On September 17, 1900, Michael Benedum and Joseph Trees formed the Benedum-Trees Oil Company and, in 1907, moved offices to Pittsburgh where their oil and gas interests continued to flourish. By the mid-1920’s Michael Benedum was ruler of a complex industrial empire and chief stockholder in half a dozen enterprises. From that time until his death his empire continued to expand, with oil fields developed not only in many states of the U.S. but also in foreign countries.

Benedum drilled his first well in the Cow Run sands of West Virginia. It has been said that there wasn’t a day in his life since then that he wasn’t drilling somewhere in the world. Benedum wildcatted all over the United States and Mexico, making the first big oil strike in Illinois. He also proved the Louisiana Caddo field and helped develop important fields in Texas. He discovered Colombia’s famous “Tropical” field, was the first to probe Romania’s Ploesti fields, and is credited with finds in Canada and the Philippines. His discovery in the West Texas field 50 miles southeast of Midland, the Benedum Field, is the only field named after him. The vision that conceived the possibilities of the Permian Basin was Michael Benedum.

From 1890 to 1950, he developed companies and corporate holdings to include, Transcontinental Oil Co. (1919), Plymouth Oil Co. (1923), Hiawatha Oil and Gas Co. (1926), Big Lake Oilfield, (1926) and Bentex Oil Corp. (1936). His storage, transportation, marketing, refining, and conservation practices led to the Interstate Oil Compact Commission in 1933.

Michael Benedum often declared, “I would rather find an oil field in West Virginia that did not bring me one dollar of profit than to discover one elsewhere that brought millions."

He retained a lifelong affection for West Virginia, Bridgeport, Clarksburg and Harrison County which he expressed through many philanthropic projects. The first was the restoration and beautification of Bridgeport Cemeteries.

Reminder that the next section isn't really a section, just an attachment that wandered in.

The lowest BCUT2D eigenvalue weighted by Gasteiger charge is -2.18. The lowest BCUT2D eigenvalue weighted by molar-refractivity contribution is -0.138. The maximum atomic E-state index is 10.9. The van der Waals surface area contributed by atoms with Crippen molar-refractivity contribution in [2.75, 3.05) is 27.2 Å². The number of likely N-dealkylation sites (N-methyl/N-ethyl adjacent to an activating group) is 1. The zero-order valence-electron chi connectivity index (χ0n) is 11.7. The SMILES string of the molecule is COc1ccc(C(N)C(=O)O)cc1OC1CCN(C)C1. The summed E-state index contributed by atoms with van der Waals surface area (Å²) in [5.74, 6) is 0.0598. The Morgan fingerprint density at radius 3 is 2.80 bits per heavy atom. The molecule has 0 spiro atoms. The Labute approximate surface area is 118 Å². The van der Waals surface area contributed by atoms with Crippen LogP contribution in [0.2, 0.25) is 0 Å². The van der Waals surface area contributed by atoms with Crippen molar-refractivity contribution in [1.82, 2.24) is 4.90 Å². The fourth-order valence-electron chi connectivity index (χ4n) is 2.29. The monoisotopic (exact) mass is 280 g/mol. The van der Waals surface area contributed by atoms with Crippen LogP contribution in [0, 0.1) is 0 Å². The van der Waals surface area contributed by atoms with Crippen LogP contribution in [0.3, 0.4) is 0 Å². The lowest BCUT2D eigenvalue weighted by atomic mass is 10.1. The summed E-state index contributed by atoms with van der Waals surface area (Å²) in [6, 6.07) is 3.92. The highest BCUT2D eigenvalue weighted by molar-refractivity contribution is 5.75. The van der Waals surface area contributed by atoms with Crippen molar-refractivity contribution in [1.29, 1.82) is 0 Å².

Next came the construction of a new Methodist Church, completed in 1953 and known as one of the most beautiful small churches in the country. Its outstanding feature in a magnificent stained glass window in memory of Michael and Sarah’s beloved only son and child, Claude, who died of pneumonia in 1918 at age 21 while in military service.

The most recent project was a Civic Center for the citizens of Bridgeport, located at the site of the home where Michael Benedum was born and reared.

In 1944, Michael and Sarah established the Claude Worthington Benedum Foundation, another memorial to their son, for the purpose of furthering higher education for deserving West Virginia boys and girls in addition to aiding charitable, religious, scientific and educational institutions.

Michael Benedum’s philanthropies encompassed a wide range of interests, always for the benefit of his fellow man. His concern for the welfare of others was part of the man, not the legend. To all who came in contact with him, he was a very “human” being, remembered with warmth and esteem.

In his lifetime, Michael Benedum was the recipient of numerous honors – among them the title “Oil Man of the Century: conferred upon him by the city of Pittsburgh in 1955, and in 1956 “Foremost Oil Pioneer of All Time” by the West Virginia Oil and Natural Gas Association. There were also several honorary college degrees, but he declared on the dedication of Benedum Airport in Clarksburg that none of the many honors he had received “meant one-half so much to me as this expression of respect and good will of the people of Clarksburg and Harrison County.”

Michael Late Benedum, the greatest wildcatter of them all, died in 1959.

In the name and spirit of Michael Late Benedum we proudly dedicate our Chapter.

Much of the information used in this biography was taken directly or paraphrased from the book, The Great Wildcatter, by Sam T. Mallison, Education Foundation of West Virginia, Inc., Charleston, West Virginia, 1953, 528 pp.